Defendant did not file a direct appeal. In June 1999, defendant filed the present pro se post-conviction petition. The trial court dismissed that petition as frivolous and patently without merit, and this appeal followed.
A. Proceedings Under the Act
The Act (725 ILCS 5/122-1 through 122-8 (West 1998)) provides a three-step process for adjudication of petitions for post-conviction relief. At the first stage, the trial court should not decide the petition on the merits; instead, without input from the State or further pleadings from the defendant, the court should simply determine if the petition is frivolous or patently without merit. 725 ILCS 5/122-2.1 (West 1998). If the trial court does not dismiss the petition at this first stage, in the second stage, the court will appoint counsel to represent an indigent defendant who requests counsel, and counsel will have an opportunity to amend defendant's post-conviction petition. The State may then file a motion to dismiss, and the trial court will determine whether an evidentiary hearing on the merits of the defendant's petition is warranted. That evidentiary hearing is the third and final stage of post-conviction proceedings. People v. Frieberg, 305 Ill. App. 3d 840, 846-47, 713 N.E.2d 210, 215 (1999).
B. Defendant's Pro Se Post-conviction Petition
Defendant argues that his pro se post-conviction petition should not have been dismissed at the first stage of post-conviction proceedings because it is not frivolous or patently without merit. According to defendant, when considered in conjunction with the record, his petition sufficiently alleges that he was deprived of his due process rights and the right to effective assistance of counsel. Specifically, defendant contends that the trial court's admonitions and his attorney's acquiescence confused and misled him regarding the following: (1) what rights he waived and retained by submitting to a stipulated bench trial; (2) whether he consented to a sentencing cap of 20 years or an agreed-upon sentence of 20 years; and (3) the procedural steps that he was required to take to preserve his right to appeal. In response, the State argues that the trial court properly dismissed defendant's pro se post-conviction petition because defendant did not sufficiently allege the constitutional violations that he now articulates on appeal. We agree with defendant.
To withstand dismissal at the first stage of post-conviction proceedings, a pro se petition for post-conviction relief need only contain a simple statement that presents the "gist of a claim for relief" when nothing in the trial record contradicts that claim. People v. Hernandez, 283 Ill. App. 3d 312, 316, 669 N.E.2d 1326, 1329 (1996). To state the "gist of a claim," the pro se petitioner need not construct legal arguments nor even understand what legal arguments the facts presented in the petition might support. At the first stage, the trial court should determine whether the petition contains sufficient facts upon which a meritorious constitutional claim could be based. Trial courts are encouraged to closely scrutinize supporting documents, including the record, at this stage of the process. People v. Lemons, 242 Ill. App. 3d 941, 946-47, 613 N.E.2d 1234, 1238 (1993). We review de novo a first-stage dismissal of a pro se post-conviction petition. People v. Coleman, 183 Ill. 2d 366, 388-89, 701 N.E.2d 1063, 1075 (1998) (referring to review as plenary).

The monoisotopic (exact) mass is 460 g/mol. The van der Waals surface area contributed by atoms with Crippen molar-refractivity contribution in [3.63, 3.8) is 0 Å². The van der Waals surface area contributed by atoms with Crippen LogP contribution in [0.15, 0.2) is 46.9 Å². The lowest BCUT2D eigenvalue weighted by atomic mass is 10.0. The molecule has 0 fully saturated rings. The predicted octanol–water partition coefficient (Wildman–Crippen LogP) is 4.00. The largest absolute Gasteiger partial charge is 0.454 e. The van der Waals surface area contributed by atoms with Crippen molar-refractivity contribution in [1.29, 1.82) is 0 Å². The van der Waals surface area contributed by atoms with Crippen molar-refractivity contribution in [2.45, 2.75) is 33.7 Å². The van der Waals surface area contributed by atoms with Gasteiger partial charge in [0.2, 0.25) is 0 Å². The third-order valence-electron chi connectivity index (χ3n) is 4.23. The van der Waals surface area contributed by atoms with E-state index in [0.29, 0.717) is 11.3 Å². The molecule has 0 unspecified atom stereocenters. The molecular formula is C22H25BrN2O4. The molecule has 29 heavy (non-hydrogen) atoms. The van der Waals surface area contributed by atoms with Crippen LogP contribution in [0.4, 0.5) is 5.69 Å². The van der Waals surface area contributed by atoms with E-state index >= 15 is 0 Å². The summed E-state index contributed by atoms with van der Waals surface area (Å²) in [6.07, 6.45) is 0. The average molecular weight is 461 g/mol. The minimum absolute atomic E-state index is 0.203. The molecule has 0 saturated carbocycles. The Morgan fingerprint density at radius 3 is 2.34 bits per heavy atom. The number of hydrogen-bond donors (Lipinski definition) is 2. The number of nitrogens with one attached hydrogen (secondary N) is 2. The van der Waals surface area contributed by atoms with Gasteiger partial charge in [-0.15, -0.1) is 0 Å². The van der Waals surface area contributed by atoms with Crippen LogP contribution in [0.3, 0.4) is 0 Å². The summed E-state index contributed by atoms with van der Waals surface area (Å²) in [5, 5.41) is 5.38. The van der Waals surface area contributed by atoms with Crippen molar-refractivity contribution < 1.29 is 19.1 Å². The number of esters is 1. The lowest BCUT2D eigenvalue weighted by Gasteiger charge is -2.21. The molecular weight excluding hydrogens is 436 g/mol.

In his pro se post-conviction petition, defendant alleges, albeit inartfully, that he was denied effective assistance of counsel because, prior to sentencing, his lawyer failed to (1) discuss matters related to sentencing with him, (2) seek mitigating evidence, and (3) request a presentence investigation report. In its order dismissing defendant's post-conviction petition, the trial court concluded that this portion of defendant's claim was patently without merit because defendant had negotiated an agreed sentence and "got what he bargained for."
The record belies the trial court's characterization of what took place during defendant's plea proceedings. Instead, it evinces a series of miscommunications between the court, defense counsel, and the State's Attorney. At one point in the proceedings, the court, defense counsel, and the State's Attorney appear to agree that the parties had agreed to a sentencing cap. Later, the court, defense counsel, and the State's Attorney appear to agree that the parties had agreed to a sentence of 20 years. No one ever attempted to clarify the parties' sentencing agreement for the record by explaining, for example, that at one point or the other, the court or one of the parties misspoke.
The differences between a sentencing cap and an agreed-upon sentence are significant. If a sentence has been agreed upon, then when a defendant pleads guilty, all the trial court need do is hear representations and make a finding as to the defendant's record of delinquency or criminality (see 730 ILCS 5/5-3-1 (West 1998)) and impose the agreed-upon sentence. On the other hand, if the parties have agreed only to a sentencing cap, then when the defendant pleads guilty, section 5-3-1 of the Unified Code of Corrections mandates the court to order a presentence investigation conducted and a presentence report prepared for use at a sentencing hearing to be held on some future date (730 ILCS 5/5-3-1 (West 1998)). Further, the parties are each permitted to present their respective evidence in aggravation and mitigation, with the State typically arguing that the court should impose the maximum sentence permitted by the cap, while the defendant urges the court to impose something less. Clearly, if a defendant and his counsel believe the plea agreement has the defense agreeing to a specific sentence and not merely a cap, then no effort will be made to present either evidence or argument as to why some sentence less than the sentencing cap should be imposed.